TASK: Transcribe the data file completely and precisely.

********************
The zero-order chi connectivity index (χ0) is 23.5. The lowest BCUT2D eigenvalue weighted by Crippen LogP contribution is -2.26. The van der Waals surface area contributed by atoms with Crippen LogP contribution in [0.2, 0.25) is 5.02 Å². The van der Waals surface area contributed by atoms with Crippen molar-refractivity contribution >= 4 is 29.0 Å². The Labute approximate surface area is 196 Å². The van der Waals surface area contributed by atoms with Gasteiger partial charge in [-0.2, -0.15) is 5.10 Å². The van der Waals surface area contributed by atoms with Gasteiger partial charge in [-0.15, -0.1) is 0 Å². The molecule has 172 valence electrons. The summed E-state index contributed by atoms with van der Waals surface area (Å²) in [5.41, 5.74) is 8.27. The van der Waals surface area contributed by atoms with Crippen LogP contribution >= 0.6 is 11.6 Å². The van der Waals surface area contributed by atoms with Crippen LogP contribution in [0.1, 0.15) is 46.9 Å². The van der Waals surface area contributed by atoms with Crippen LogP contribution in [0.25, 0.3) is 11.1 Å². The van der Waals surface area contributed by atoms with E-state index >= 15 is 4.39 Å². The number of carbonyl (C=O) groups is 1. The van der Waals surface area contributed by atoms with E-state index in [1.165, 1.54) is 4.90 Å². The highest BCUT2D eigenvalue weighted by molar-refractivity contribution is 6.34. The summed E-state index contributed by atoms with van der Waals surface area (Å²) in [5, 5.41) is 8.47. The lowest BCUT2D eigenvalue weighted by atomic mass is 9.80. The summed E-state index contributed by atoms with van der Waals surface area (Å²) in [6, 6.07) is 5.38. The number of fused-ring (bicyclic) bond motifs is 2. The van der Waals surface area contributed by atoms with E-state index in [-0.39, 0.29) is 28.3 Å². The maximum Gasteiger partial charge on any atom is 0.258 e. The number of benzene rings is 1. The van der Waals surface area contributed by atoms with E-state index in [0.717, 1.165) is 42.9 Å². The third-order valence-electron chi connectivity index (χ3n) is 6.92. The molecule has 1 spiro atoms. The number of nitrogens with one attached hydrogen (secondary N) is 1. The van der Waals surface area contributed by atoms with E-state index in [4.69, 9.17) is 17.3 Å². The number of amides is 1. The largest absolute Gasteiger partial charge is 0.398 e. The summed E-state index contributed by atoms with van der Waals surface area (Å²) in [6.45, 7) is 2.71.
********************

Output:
The zero-order chi connectivity index (χ0) is 23.5. The lowest BCUT2D eigenvalue weighted by Crippen LogP contribution is -2.26. The van der Waals surface area contributed by atoms with Crippen LogP contribution in [0.2, 0.25) is 5.02 Å². The van der Waals surface area contributed by atoms with Crippen molar-refractivity contribution >= 4 is 29.0 Å². The Labute approximate surface area is 196 Å². The van der Waals surface area contributed by atoms with Gasteiger partial charge in [-0.2, -0.15) is 5.10 Å². The van der Waals surface area contributed by atoms with Gasteiger partial charge in [-0.15, -0.1) is 0 Å². The molecule has 172 valence electrons. The summed E-state index contributed by atoms with van der Waals surface area (Å²) in [5.41, 5.74) is 8.27. The van der Waals surface area contributed by atoms with Crippen LogP contribution >= 0.6 is 11.6 Å². The van der Waals surface area contributed by atoms with Crippen LogP contribution in [0.1, 0.15) is 46.9 Å². The van der Waals surface area contributed by atoms with Crippen LogP contribution in [0.25, 0.3) is 11.1 Å². The van der Waals surface area contributed by atoms with E-state index >= 15 is 4.39 Å². The number of carbonyl (C=O) groups is 1. The van der Waals surface area contributed by atoms with E-state index in [1.165, 1.54) is 4.90 Å². The highest BCUT2D eigenvalue weighted by molar-refractivity contribution is 6.34. The summed E-state index contributed by atoms with van der Waals surface area (Å²) in [5, 5.41) is 8.47. The lowest BCUT2D eigenvalue weighted by atomic mass is 9.80. The summed E-state index contributed by atoms with van der Waals surface area (Å²) in [6, 6.07) is 5.38. The number of fused-ring (bicyclic) bond motifs is 2. The van der Waals surface area contributed by atoms with E-state index in [-0.39, 0.29) is 28.3 Å². The maximum Gasteiger partial charge on any atom is 0.258 e. The number of benzene rings is 1. The van der Waals surface area contributed by atoms with E-state index in [0.717, 1.165) is 42.9 Å². The third-order valence-electron chi connectivity index (χ3n) is 6.92. The molecule has 1 spiro atoms. The number of nitrogens with one attached hydrogen (secondary N) is 1. The van der Waals surface area contributed by atoms with E-state index in [4.69, 9.17) is 17.3 Å². The number of amides is 1. The largest absolute Gasteiger partial charge is 0.398 e. The summed E-state index contributed by atoms with van der Waals surface area (Å²) in [6.45, 7) is 2.71.